The evolution of innovation


Torakusu Yamaha was born in 1851. His father was a low-level samurai and an astronomer. Torakusu was fascinated with technology. When he was 20 years old, he learned to repair watches, then began to study medical equipment. In 1886, Torakusu started repairing medical equipment for a living. Since there wasn’t enough business doing that alone, he repaired watches on the side and served as a rickshaw driver for a hospital director.

A local school principal asked Torakusu if he could fix their broken organ. He agreed to try. While taking it apart to find out what was wrong with it, he decided that he could build one himself. It took him two months to make one, and it was the first reed organ ever made in Japan.

Mr. Yamaha personally transported his new organ 160 miles and presented it to a university. The music professors told him it was badly conceived, and they talked him into studying music at the university for a month to understand what was wrong with it. Afterwards, Yamaha built his second organ in the final months of 1887. This time, the music professors told him that his second organ was as good as the ones that they bought from overseas. Mr. Yamaha soon got an order for seven more organs and had to start hiring people to help him make the organs.

In 1900, Yamaha built his first upright piano. Soon Yamaha’s pianos, organs and harmonicas were gaining fame all over the world for their quality.

In 2022, Yamaha came out with its YDX-Moro 07, proving that the company was serious about earning a good-sized chunk of the emerging eMTB market. Photo courtesy of Yamaha



Yamaha reveals on its website how the company started making motorcycles: “In 1950, Genichi Kawakami became Yamaha Corporation’s (then Nippon Gakki Co. Ltd’s) fourth president at 38 years old. During World War II, Yamaha Corporation manufactured wooden and metal propellers for airplanes and had also built an engine to test them. On November 7, 1953, Kawakami issued a highly confidential directive to the members of management to begin building a prototype motorcycle engine.

By 1954, work on the first prototype motorcycle was underway. Having to start from zero made it a very challenging project. The company’s first motorcycle was the YA-1 motorcycle (125cc, 2-stroke, single-cylinder street bike); it was nicknamed ‘Akatombo’ (the ‘Red Dragonfly’). It was completed and shipped on February 11, 1955. The brand-new YA-1 won the first two races it entered that year”.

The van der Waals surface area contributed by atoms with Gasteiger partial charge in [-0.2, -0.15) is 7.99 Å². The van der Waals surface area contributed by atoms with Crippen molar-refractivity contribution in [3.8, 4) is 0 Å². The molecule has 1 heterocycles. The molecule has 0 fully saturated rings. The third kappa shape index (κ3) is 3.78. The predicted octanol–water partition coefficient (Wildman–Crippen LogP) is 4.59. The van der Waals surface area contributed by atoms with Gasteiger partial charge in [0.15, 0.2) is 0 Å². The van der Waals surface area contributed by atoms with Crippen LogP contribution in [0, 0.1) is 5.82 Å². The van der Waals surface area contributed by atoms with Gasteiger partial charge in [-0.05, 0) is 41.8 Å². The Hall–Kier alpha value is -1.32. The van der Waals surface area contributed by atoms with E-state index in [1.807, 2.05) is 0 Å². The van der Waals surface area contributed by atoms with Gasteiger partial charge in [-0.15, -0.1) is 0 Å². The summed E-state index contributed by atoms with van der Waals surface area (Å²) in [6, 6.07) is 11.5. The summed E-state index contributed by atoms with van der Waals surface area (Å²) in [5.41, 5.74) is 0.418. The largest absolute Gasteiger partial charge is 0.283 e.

Torakusu Yamaha went from repairing watches to designing organs, pianos and harmonicas. His company has never been afraid of challenges. Photo courtesy of Yamaha



Yamaha Motor Company, Ltd. was founded in 1955 to separate the new business from the parent company. Yamaha Motor Company’s second motorcycle was a 175cc two-stroke model introduced in 1956. The next year, Yamaha began producing its first 250cc motorcycle.

When 38-year-old Genichi Kawakami became Yamaha’s fourth president, he decided that the world-famous musical instrument company should start making motorcycles, too. The YA-1, shown here, debuted in 1955. Photo courtesy of Yamaha


Soon Yamaha motorcycles were proving that they could compete against the best bikes in the world. Much like Yamaha’s organ business, Yamaha Motors did not give up on its products easily. If anybody found fault with Yamaha’s products, the company figured out how to make them better until they came to be recognized as some of the best in the world.

With one of the longest and strongest competition records in mountain bike history, Brian Lopes has brought additional credibility to the storied Yamaha name. Photo by Andre Magarao


“From the late 1970s,” Yamaha told us, “Yamaha Motors began looking for possible ways to address various societal issues in Japan—from problems in the energy sector, local environmental challenges, and traffic congestion to the country’s falling birthrate and rapidly aging population. We eventually turned our eyes to the bicycle and its advantages as one of the original means for greater personal mobility.”

“To retain the ease and convenience of a bicycle while effectively compensating for its inherent weaknesses, like difficulty going up slopes, into headwinds or riding with luggage, Yamaha developed a prototype personal commuter vehicle anyone could enjoy riding that used an electric motor to provide additional power proportional to the user’s own pedaling force.”

Yamaha introduced its first PAS (Power Assist System) ebike in 1993. It was the first pedal-assist ebike on the market.
Photo courtesy of Yamaha



In 1993, Yamaha developed its first electric bicycle. “It mounted the first iteration of our new signature Power Assist System (PAS),” Yamaha says, “in which an electric motor is used to provide an assistive force to the pedaling power of the rider in a manner that feels natural and in tune with human perceptions. Simply named the ‘PAS’ after its headline feature, the bicycle was hailed as the first of its kind in the world and enjoyed a successful market debut.”

Over the years, many additional changes were made to Yamaha’s ebikes, including a removable battery and a center-mounted drive unit.

Yamaha’s latest ebikes are made for off-road fun. Photo courtesy of Yamaha


In 2022, Yamaha came out with the YDX-Moro 07, which was designed to be a high-end electric-assist mountain bike. “It uses Yamaha’s Dual Twin frame design; the new, lighter and smaller PW-X3 drive unit; compact control switches; a minimalist display; and what Yamaha says are “top-shelf eMTB components to improve ride performance.”

Yamaha is a brand to keep an eye on, as they do everything they can to make their products the best in the world. That was the founding philosophy of its parent company over 100 years ago, and look where that has taken them.

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